Health-care professionals are problem solvers by nature. But as health care becomes increasingly complex, creativity is becoming more of an essential skill for clinicians to learn and incorporate into their practices. That was encouraged at a recent workshop at St. Joe’s – students were challenged to think outside the box in coming up with new solutions to meet the needs of people living with chronic illnesses. At the workshop, the learners – who are in school to become physicians, social workers, nurses and therapists – heard stories from patient advisors about their experiences of living with disease and worked with them to co-design solutions that would improve their quality of life.
“The importance of an exercise like this is that it gives students another tool to be able to tackle the vast variety of problems they will come across in their career,” said Dr. Rishie Seth, Interim Director of Department of Medical Education, Research and Scholarship. “Working with patients to develop new ideas about how to address these issues gives them permission to approach problems in a different way.”
The goal of the day was for learners to work directly with patient advisors to learn more about the problems and pain points they experience living with their disease and develop new approaches to help them live their best lives possible. This is a process known as design thinking, which is increasingly being seen as a way to enhance patient care, advance the patient experience and potentially decrease provider burnout by allowing the opportunity for clinicians to flex their creative muscles.
One group of students worked with Ann Corbitt, a patient advisor who lives with Celiac disease which has impacted her ability to receive nutritious food in hospital. They created an education plan that could be implemented to raise awareness with staff both on the frontlines and who are working with food vendors about requirements needed by this patient population.
For patient advisor Colin Gillies who lives with a chronic pain disorder called polymyalgia rheumatica, the students came up with a solution incorporating existing technologies including augmented reality goggles that allow wearers to engage in dancing or sculpting to encourage movement – a proven distraction technique and a high-tech jacket that acts as a personal heater to keep the wearer warm.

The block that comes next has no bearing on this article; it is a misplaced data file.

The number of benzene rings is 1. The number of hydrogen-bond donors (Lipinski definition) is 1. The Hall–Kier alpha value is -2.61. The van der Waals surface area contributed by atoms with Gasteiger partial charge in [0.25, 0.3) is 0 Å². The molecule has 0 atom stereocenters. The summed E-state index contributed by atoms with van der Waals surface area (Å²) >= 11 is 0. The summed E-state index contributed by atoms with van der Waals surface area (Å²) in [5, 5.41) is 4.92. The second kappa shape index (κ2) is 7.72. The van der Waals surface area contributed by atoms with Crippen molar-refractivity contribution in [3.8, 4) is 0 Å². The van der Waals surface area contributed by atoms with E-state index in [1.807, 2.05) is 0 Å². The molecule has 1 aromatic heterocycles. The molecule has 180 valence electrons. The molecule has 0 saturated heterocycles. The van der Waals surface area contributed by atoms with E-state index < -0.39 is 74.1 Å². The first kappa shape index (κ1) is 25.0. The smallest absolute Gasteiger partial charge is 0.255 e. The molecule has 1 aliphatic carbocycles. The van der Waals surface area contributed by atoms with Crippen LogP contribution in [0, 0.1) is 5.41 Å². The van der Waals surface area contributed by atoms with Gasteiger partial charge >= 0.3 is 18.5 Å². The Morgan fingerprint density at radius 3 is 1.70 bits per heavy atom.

“It went from being a bunch of disparate ideas that I’d explored to something I could believe could be engineered,” Gillies said. “I’ve been thinking about that day ever since.”
Sean Molloy, Senior Director of Quality, Patient Safety and Innovation, said that educating students in principles of design helps future clinicians think differently about how they might make an impact on patients and members of the community that they will be working with.
“Really when you think about people working in health care, they already are problem solvers – that’s what they do,” he said. “Design thinking allows us to widen the frame in which we develop solutions for patients – it moves us from thinking about how to treat a disease to considering how to design solutions that enable a person’s health.”
Vinyas Harish is a software engineer and first-year medical student at the University of Toronto who attended the event and said it reminded him why he wanted to study medicine – to be innovative.
“It’s being willing and motivated to think about how we can make something better with patients and families on board,” he said. “Design goes a long way in being able to implement the best sort of care because at the centre of good design thinking is the user and at the centre of good health care is the patient.
“The patient advisor we worked with at the event challenged us to think about his condition – Crohn’s disease – and really try to understand his perspective. A few weeks later, we actually had some teaching about Crohn’s at school so reflecting back on this experience added a whole other aspect to my learning,” he said. “It wasn’t just a condition we were learning about – I could picture someone living with this and knew how it impacted them on a daily basis.”
Harish was so excited about the event that he’s hoping to inspire others at his school to engage in design thinking.
“It would be awesome to see a spinoff where there’s a design thinking in medicine group for students,” he said. “But our real goal is to incorporate this into the undergrad curriculum because I really think this could change the way our future physicians think not only about medicine but also about improving the health of Canadians.”
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